Dunn v. Peterson et al

Filing 77

ORDER GRANTING MOTION TO DISMISS by Judge Jon S. Tigar granting 66 Motion to Dismiss. (Attachments: # 1 Certificate/Proof of Service) (wsn, COURT STAFF) (Filed on 3/2/2017)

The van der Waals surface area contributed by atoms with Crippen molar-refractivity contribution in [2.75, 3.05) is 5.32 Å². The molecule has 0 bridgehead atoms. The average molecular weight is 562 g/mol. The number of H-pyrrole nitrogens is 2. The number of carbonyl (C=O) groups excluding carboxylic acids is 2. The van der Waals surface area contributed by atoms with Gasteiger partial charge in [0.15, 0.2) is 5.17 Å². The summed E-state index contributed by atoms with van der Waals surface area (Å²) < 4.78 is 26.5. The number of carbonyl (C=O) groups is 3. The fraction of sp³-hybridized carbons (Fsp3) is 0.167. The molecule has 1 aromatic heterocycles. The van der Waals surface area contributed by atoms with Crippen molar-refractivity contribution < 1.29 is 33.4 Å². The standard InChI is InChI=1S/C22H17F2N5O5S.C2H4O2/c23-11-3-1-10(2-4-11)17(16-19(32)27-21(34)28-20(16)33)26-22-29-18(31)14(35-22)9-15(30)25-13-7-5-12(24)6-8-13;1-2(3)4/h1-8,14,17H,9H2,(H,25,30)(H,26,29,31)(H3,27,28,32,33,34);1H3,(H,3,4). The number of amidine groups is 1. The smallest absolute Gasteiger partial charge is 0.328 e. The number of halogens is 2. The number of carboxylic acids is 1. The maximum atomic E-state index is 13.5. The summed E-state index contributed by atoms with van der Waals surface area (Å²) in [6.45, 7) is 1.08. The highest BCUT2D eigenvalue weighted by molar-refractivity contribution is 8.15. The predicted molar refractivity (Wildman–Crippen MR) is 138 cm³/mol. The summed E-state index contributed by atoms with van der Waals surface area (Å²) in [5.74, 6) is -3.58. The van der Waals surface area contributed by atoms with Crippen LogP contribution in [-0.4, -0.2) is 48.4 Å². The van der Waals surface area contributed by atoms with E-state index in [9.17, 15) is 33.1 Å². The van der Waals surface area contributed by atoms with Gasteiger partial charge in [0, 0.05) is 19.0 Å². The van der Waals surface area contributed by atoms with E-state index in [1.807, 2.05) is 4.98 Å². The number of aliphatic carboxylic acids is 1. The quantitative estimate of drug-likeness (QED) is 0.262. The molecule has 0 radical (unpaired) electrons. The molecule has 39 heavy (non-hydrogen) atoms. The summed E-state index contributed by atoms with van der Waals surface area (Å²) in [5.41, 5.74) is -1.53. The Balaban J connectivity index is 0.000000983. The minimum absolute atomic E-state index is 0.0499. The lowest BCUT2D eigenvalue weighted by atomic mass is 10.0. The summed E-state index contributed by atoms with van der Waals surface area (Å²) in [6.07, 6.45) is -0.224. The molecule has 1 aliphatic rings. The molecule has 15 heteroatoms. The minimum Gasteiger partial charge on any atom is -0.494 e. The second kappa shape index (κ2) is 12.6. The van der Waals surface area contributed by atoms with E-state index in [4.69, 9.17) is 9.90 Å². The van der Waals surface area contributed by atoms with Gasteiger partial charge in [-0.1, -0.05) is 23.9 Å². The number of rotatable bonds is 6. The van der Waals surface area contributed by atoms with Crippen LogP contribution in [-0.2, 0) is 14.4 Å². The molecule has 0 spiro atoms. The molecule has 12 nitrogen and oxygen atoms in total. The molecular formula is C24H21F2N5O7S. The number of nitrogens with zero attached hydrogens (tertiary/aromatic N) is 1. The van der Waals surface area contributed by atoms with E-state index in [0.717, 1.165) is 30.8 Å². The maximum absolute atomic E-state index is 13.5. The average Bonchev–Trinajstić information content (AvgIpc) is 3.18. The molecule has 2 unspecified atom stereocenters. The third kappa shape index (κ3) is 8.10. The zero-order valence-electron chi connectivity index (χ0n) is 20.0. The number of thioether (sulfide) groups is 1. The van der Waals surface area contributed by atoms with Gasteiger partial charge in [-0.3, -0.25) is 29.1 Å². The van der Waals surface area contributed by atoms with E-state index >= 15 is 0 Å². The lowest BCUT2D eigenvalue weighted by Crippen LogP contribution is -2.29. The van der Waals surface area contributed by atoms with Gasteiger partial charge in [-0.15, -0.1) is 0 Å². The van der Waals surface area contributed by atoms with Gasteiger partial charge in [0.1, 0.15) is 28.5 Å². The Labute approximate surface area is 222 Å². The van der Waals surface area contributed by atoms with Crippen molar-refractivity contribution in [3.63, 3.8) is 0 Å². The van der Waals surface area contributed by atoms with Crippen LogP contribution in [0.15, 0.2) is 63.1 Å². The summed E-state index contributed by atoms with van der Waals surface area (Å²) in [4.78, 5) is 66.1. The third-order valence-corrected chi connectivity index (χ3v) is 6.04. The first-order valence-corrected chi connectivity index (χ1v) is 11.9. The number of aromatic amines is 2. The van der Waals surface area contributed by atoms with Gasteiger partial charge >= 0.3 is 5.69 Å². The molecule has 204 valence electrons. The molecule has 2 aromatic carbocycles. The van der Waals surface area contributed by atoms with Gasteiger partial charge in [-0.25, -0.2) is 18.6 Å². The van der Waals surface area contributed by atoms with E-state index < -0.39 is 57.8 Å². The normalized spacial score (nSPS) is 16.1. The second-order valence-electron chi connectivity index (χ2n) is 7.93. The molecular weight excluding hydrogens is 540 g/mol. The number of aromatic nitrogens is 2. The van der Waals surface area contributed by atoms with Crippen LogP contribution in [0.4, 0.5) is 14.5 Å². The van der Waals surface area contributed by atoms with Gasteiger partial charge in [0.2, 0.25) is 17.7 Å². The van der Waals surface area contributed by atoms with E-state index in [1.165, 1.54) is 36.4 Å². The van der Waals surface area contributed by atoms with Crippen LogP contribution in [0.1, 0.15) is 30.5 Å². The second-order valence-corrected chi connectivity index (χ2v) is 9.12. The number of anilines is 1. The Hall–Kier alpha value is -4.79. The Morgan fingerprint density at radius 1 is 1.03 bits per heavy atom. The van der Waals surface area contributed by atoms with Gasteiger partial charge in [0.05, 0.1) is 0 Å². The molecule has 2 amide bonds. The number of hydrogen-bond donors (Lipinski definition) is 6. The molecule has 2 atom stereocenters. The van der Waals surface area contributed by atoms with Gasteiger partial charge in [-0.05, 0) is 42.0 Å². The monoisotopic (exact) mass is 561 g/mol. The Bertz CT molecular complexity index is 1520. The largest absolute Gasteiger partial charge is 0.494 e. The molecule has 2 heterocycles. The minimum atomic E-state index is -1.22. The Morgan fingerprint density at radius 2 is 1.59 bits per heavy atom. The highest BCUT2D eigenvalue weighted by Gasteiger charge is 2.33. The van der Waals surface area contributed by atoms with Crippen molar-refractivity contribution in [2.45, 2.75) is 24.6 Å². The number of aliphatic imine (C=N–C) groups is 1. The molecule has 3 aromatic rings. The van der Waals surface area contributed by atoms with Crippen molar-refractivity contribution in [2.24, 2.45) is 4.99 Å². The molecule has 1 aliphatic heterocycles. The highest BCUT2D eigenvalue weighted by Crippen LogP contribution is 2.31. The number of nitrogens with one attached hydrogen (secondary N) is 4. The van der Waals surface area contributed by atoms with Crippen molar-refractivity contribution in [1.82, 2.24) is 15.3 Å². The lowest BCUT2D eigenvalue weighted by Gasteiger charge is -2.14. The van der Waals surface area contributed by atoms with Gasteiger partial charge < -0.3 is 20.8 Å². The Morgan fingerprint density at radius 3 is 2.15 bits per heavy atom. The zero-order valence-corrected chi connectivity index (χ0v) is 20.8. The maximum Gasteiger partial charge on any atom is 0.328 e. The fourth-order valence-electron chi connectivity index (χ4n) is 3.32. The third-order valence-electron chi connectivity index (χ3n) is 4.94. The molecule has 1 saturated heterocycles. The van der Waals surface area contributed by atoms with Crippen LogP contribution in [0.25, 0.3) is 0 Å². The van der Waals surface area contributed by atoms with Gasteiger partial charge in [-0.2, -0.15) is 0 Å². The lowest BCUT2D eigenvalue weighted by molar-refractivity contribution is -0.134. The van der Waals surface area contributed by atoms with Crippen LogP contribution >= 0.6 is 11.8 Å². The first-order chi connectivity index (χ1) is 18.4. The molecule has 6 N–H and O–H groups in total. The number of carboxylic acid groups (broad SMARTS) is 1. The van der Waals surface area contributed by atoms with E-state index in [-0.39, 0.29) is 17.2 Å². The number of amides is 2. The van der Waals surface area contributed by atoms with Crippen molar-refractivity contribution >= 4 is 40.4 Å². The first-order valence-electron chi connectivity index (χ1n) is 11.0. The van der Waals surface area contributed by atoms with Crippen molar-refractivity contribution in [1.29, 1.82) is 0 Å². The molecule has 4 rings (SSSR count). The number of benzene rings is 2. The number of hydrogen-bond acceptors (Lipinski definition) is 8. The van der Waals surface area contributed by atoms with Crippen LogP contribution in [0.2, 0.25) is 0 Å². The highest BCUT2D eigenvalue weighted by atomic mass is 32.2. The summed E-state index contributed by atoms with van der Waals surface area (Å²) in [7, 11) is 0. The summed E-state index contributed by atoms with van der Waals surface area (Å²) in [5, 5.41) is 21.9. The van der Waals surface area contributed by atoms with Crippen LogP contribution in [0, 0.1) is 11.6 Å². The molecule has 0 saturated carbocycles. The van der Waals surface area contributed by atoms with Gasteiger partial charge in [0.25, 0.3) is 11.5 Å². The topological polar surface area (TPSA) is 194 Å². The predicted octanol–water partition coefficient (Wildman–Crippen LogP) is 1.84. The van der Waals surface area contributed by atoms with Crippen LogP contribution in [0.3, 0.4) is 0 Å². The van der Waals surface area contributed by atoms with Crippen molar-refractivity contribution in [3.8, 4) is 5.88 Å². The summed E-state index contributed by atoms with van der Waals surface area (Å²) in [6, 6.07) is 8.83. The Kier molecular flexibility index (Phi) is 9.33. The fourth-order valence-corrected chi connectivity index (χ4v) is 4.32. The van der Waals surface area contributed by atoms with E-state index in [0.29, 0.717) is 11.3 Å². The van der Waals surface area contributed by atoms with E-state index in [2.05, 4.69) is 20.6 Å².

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1 2 3 4 UNITED STATES DISTRICT COURT 5 NORTHERN DISTRICT OF CALIFORNIA 6 MICHAEL DUNN, 7 Plaintiff, 8 v. 9 MELINDA HAAG, 10 ORDER GRANTING MOTION TO DISMISS RE: ECF NO. 66 Defendant. 11 United States District Court Northern District of California Case No. 16-cv-00792-JST 12 Before the Court is Defendant Melinda Haag‟s Motion to Dismiss for failure to state a 13 14 claim upon which relief can be granted, or in the alternative, for lack of subject matter jurisdiction. 15 ECF No. 66. The Court grants the motion without leave to amend. 16 I. BACKGROUND On February 17, 2016, Plaintiff Michael Dunn, proceeding pro se, filed a Complaint “for 17 18 pervasive constitutional due process violations and ineffective assistance of counsel and lying 19 prosecutor.” ECF No. 1. The Complaint names Melinda Haag, a former United States Attorney 20 for the Northern District of California, as a defendant. Id. at 2. Several other defendants named in 21 the initial complaint have been dismissed.1 Although the allegations in the Complaint are at times 22 difficult to follow, Plaintiff‟s complaint against Defendant Haag appears to be for mishandling his 23 request under the Freedom of Information Act (“FOIA”). Id. at 5. 24 Plaintiff filed a FOIA request with the United States Attorney for the Northern District of 25 California, which that office received on November 20, 2014. ECF No. 1 at 5, Ex. G. Defendant 26 Haag, acting in her capacity as an employee for the United States Attorney, sent Plaintiff a letter 27 1 28 See ECF No. 52 (Dunn v. Peterson, Case No. 16-cv-00792-JST, 4427213 WL 2016, at *2 (N.D. Cal. Aug. 22, 2016)). Plaintiff filed an appeal as to those defendants on September 26, 2016. 1 on February 6, 2015, acknowledging the receipt of his request and informing Plaintiff that the 2 request had been forwarded to the United States Department of Justice, Freedom of 3 Information/Privacy Act Unit in Washington, D.C. “for official processing.” Id.2 On April 22, 4 2015, the Executive Office for United States Attorneys sent Plaintiff a letter acknowledging 5 receipt of his FOIA request on April 2, 2015 and explained how it would be processed. ECF No. 6 1-1 at 16. The letter explained that most FOIA requests are processed within one month, or 7 twenty working days. Id. 8 On or about September 1, 2015, Plaintiff received an update from the Executive Office for 9 United States Attorneys indicating that it was “awaiting a response from the local U.S. Attorney‟s Office.” ECF No. 1-1 at17, Ex. J. On or about December 3, 2015, Plaintiff received a final 11 United States District Court Northern District of California 10 response to his FOIA request indicating that all of the records he sought were “being made 12 available to” him. Id. at 18, Ex. K. Plaintiff alleges that the United States Attorney‟s office had “thrown away” his FOIA 13 14 request and that Defendant Haag had treated his inquiry “with disdain.” ECF No. 1 at 5. Plaintiff 15 alleged that he made a FOIA inquiry with her on August 4, 2015 and “it took 8 months to get my 16 FOIA replied to and only hours to get the information as response dated 12/3/15 revealed feds had 17 kept none of guns.” ECF No. 1 at 5. On November 18, 2016, Defendant Haag filed a Motion to Dismiss for failure to state a 18 19 claim upon which relief can be granted and for lack of subject matter jurisdiction, which motion 20 the Court now considers. ECF No. 66. Plaintiff did not file an opposition to the Motion to 21 Dismiss. ECF No. 70. 22 II. LEGAL STANDARD 23 A. Motions to Dismiss 24 Federal Rule of Civil Procedure 8(a)(2) requires that a complaint contain “a short and plain 25 statement of the claim showing that the pleader is entitled to relief.” While a complaint need not 26 contain detailed factual allegations, facts pleaded by a plaintiff must be “enough to raise a right to 27 2 28 Defendant explains that a prior acknowledgement letter sent to Plaintiff was returned. ECF No. 66 at 3 (citing ECF No. 1, Ex. G). 2 1 relief above the speculative level.” Bell Atl. Corp. v. Twombly, 550 U.S. 544, 555 (2007). To 2 survive a Rule 12(b)(6) motion to dismiss, a complaint must contain sufficient factual matter that, 3 when accepted as true, states a claim that is plausible on its face. Ashcroft v. Iqbal, 556 U.S. 662, 4 678 (2009). In determining whether a plaintiff has met this plausibility standard, the Court must 5 accept all factual allegations in the complaint as true and construe the pleadings in the light most 6 favorable to the plaintiff. Knievel v. ESPN, 393 F.3d 1068, 1072 (9th Cir. 2005). 7 B. 8 Federal courts are courts of limited jurisdiction. Kokkonen v. Guardian Life Ins. Co. of 9 Subject Matter Jurisdiction Am., 511 U.S. 375, 377 (1994). If a plaintiff lacks Article III standing to bring a suit, the federal court lacks subject matter jurisdiction and the suit must be dismissed under Rule 12(b)(1). 11 United States District Court Northern District of California 10 Cetacean Cmty. v. Bush, 386 F.3d 1169, 1174 (9th Cir. 2004). “A Rule 12(b)(1) jurisdictional 12 attack may be facial or factual. In a facial attack, the challenger asserts that the allegations 13 contained in a complaint are insufficient on their face to invoke federal jurisdiction.” Safe Air for 14 Everyone v. Meyer, 373 F.3d 1035, 1039 (9th Cir. 2004) (citation omitted). In resolving a facial 15 attack, the court assumes that the allegations are true and draws all reasonable inferences in the 16 plaintiff's favor. Wolfe v. Strankman, 392 F.3d 358, 362 (9th Cir. 2004) (citations omitted). “In resolving a factual attack on jurisdiction, the district court may review evidence beyond 17 18 the complaint without converting the motion to dismiss into a motion for summary judgment. The 19 court need not presume the truthfulness of the plaintiff's allegations. Once the moving party has 20 converted the motion to dismiss into a factual motion by presenting affidavits or other evidence 21 properly brought before the court, the party opposing the motion must furnish affidavits or other 22 evidence necessary to satisfy its burden of establishing subject matter jurisdiction.” Safe Air, 373 23 F.3d at 1039 (citations omitted). 24 III. DISCUSSION Plaintiff’s Claim Against Defendant Haag 25 A. 26 Defendant Haag correctly argues that the Court lacks jurisdiction over Plaintiff‟s claim 27 against her under the Freedom of Information Act, 5 U.S.C. § 522 (“FOIA”), because FOIA only 28 confers jurisdiction on claims against federal “agencies,” see 5 U.S.C. § 552(a)(4)(B), and not 3 1 natural persons such as Haag. See Bay Area Lawyers Alliance for Nuclear Arms Control v. 2 Department of State, 818 F. Supp. 1291, 1294 (N.D. Cal. 1992) (“[O]nly agencies are proper 3 parties to FOIA actions.”). Defendant Haag was acting in her capacity as an employee for the 4 United States Attorney and, therefore, is not a proper party for suit pursuant to FOIA. The Court 5 therefore grants the motion as to Defendant Haag and dismisses her as a defendant. 6 B. Claim Against the United States Attorney 7 When plaintiffs appear pro se, the Court must construe their pleadings liberally. Balistreri v. Pacifica Police Dep't, 901 F.2d 696, 699 (9th Cir.1990). A pro se complaint will be dismissed 9 only if it appears “beyond a reasonable doubt that the plaintiff can prove no set of facts in support 10 of his claim which would entitle him to relief.” Pena v. Gardner, 967 F.2d 469, 471 (9th Cir.1992) 11 United States District Court Northern District of California 8 (internal citations omitted); see also Hebbe v. Pliler, 627 F.3d 338, 342 (9th Cir.2010) (quoting 12 Bretz v. Kelman, 773 F.2d 1026, 1027, n.1 (9th Cir.1985) (en banc)) (“our „obligation‟ remains, 13 „where the petitioner is pro se ... to construe the pleadings liberally and to afford the petitioner the 14 benefit of any doubt”). However, the Court may not “supply essential elements of the claim that 15 were not initially pled.” Ivey v. Bd. of Regents of the Univ. of Alaska, 673 F.2d 266, 268 (9th 16 Cir.1982); see also Ghazali v. Moran, 46 F.3d 52, 54 (9th Cir.1995) (per curiam) (“Although we 17 construe pleadings liberally in their favor, pro se litigants are bound by the rules of procedure”). 18 The Court will construe the Complaint as against the United States Attorney, rather than 19 Haag, because Plaintiff‟s Complaint references the prolonged delay between his inquiry and the 20 actions of the United States Attorney in providing the requested documents. 21 22 1. Claim Against The United States Attorney Is Moot The elements of a FOIA claim are (1) improperly (2) withheld (3) agency records. Young 23 v. Kietz, No. 114CV01471LJOSAB, 2014 WL 12576241, at *3 (E.D. Cal. Nov. 7, 2014). For 24 specific FOIA requests, a complaint is moot if the agency has produced all requested records. 25 Hajro v. U.S. Citizenship & Immigration Services, 811 F.3d 1086, 1103 (9th Cir. 2015) (“For 26 specific FOIA request claims, after the agency produces all non-exempt documents and the court 27 confirms the agency‟s proper invocation of an exemption, the specific FOIA claim is moot 28 because the injury has been remedied.”). Plaintiff does not contend that the United State Attorney 4 1 withheld any of the records he requested. Plaintiff, in fact, acknowledges that he received a final 2 response to his FOIA request. ECF No. 1 at 19-22, Ex. K. Instead, Plaintiff‟s Complaint concerns 3 only the delay he experienced in receiving his requested documents. The Court concludes 4 Plaintiff‟s claim against the United States Attorney is moot, despite the alleged time delay, 5 because the agency produced the records Plaintiff requested. 6 7 2. FOIA Does Not Provide For Monetary Damages Even if Plaintiff‟s claim were not moot, Defendant Haag correctly argues that “FOIA does 8 not provide a private right of action for monetary damages, which the plaintiff appears to be 9 seeking here.” ECF No. 66 at 6. “There is no provision under FOIA which provides for an award of money damages for alleged wrongs by federal agencies.” Gasparutti v. United States, 22 F. 11 United States District Court Northern District of California 10 Supp. 2d 1114, 1117 (C.D. Cal. 1998); see also O'Toole v. I.R.S., 52 Fed. Appx. 961, 962 (9th Cir. 12 2002) (“O'Toole failed to state a valid FOIA claim because he requested only monetary damages 13 in this action, and the statute does not authorize such relief. See 5 U.S.C. § 552(a)(4)(B).”) 14 Plaintiff here seeks $600,000 in monetary damages, which are not recoverable by a FOIA claim. 15 ECF. No. 1 at 11. CONCLUSION 16 17 The Court grants the motion to dismiss as to Defendant Haag and as construed against the 18 United States Attorney. The Court also concludes that amendment would be futile because the 19 Court lacks jurisdiction as to Defendant Haag, and Plaintiff‟s cannot state a claim against the 20 United States Attorney. Accordingly, the Court grants the motion with prejudice. See Reddy v. 21 Litton Indus., Inc., 912 F.2d 291, 296 (9th Cir. 1990) (“It is not an abuse of discretion to deny 22 leave to amend when any proposed amendment would be futile.”). 23 The Clerk will close the file. 24 IT IS SO ORDERED. 25 Dated: March 2, 2017 26 27 28 ______________________________________ JON S. TIGAR United States District Judge 5